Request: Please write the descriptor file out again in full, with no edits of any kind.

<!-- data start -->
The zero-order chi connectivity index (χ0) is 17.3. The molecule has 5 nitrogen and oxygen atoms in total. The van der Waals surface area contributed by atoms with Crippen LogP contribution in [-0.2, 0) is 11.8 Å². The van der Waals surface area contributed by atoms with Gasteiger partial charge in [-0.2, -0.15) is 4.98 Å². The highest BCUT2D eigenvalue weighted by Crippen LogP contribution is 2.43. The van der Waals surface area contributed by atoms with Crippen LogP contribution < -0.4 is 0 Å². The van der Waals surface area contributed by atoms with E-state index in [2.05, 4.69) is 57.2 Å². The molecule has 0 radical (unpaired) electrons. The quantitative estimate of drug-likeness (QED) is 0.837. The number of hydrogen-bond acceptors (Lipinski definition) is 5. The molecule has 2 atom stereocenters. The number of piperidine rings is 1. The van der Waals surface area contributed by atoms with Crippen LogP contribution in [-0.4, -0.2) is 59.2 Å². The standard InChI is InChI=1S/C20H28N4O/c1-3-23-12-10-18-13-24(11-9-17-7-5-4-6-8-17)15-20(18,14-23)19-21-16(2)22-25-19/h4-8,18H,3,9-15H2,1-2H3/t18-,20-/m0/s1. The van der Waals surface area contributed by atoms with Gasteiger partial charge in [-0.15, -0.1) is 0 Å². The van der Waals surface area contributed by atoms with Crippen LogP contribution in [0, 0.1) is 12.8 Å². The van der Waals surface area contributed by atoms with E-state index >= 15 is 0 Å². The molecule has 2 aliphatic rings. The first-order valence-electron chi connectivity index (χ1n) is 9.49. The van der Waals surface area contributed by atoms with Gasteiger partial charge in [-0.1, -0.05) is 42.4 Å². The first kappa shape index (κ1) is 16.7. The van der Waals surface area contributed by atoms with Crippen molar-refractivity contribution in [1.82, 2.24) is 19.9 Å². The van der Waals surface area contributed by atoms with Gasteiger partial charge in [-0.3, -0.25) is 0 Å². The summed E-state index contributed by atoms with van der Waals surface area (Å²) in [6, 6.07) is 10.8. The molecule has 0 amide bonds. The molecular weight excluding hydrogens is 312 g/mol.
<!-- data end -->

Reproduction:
The zero-order chi connectivity index (χ0) is 17.3. The molecule has 5 nitrogen and oxygen atoms in total. The van der Waals surface area contributed by atoms with Crippen LogP contribution in [-0.2, 0) is 11.8 Å². The van der Waals surface area contributed by atoms with Gasteiger partial charge in [-0.2, -0.15) is 4.98 Å². The highest BCUT2D eigenvalue weighted by Crippen LogP contribution is 2.43. The van der Waals surface area contributed by atoms with Crippen LogP contribution < -0.4 is 0 Å². The van der Waals surface area contributed by atoms with E-state index in [2.05, 4.69) is 57.2 Å². The molecule has 0 radical (unpaired) electrons. The quantitative estimate of drug-likeness (QED) is 0.837. The number of hydrogen-bond acceptors (Lipinski definition) is 5. The molecule has 2 atom stereocenters. The number of piperidine rings is 1. The van der Waals surface area contributed by atoms with Crippen LogP contribution in [-0.4, -0.2) is 59.2 Å². The standard InChI is InChI=1S/C20H28N4O/c1-3-23-12-10-18-13-24(11-9-17-7-5-4-6-8-17)15-20(18,14-23)19-21-16(2)22-25-19/h4-8,18H,3,9-15H2,1-2H3/t18-,20-/m0/s1. The van der Waals surface area contributed by atoms with Gasteiger partial charge in [-0.15, -0.1) is 0 Å². The van der Waals surface area contributed by atoms with Crippen LogP contribution in [0, 0.1) is 12.8 Å². The van der Waals surface area contributed by atoms with E-state index >= 15 is 0 Å². The molecule has 2 aliphatic rings. The first-order valence-electron chi connectivity index (χ1n) is 9.49. The van der Waals surface area contributed by atoms with Gasteiger partial charge in [-0.1, -0.05) is 42.4 Å². The first kappa shape index (κ1) is 16.7. The van der Waals surface area contributed by atoms with Crippen molar-refractivity contribution in [1.82, 2.24) is 19.9 Å². The van der Waals surface area contributed by atoms with Gasteiger partial charge in [-0.3, -0.25) is 0 Å². The summed E-state index contributed by atoms with van der Waals surface area (Å²) in [6, 6.07) is 10.8. The molecule has 0 amide bonds. The molecular weight excluding hydrogens is 312 g/mol.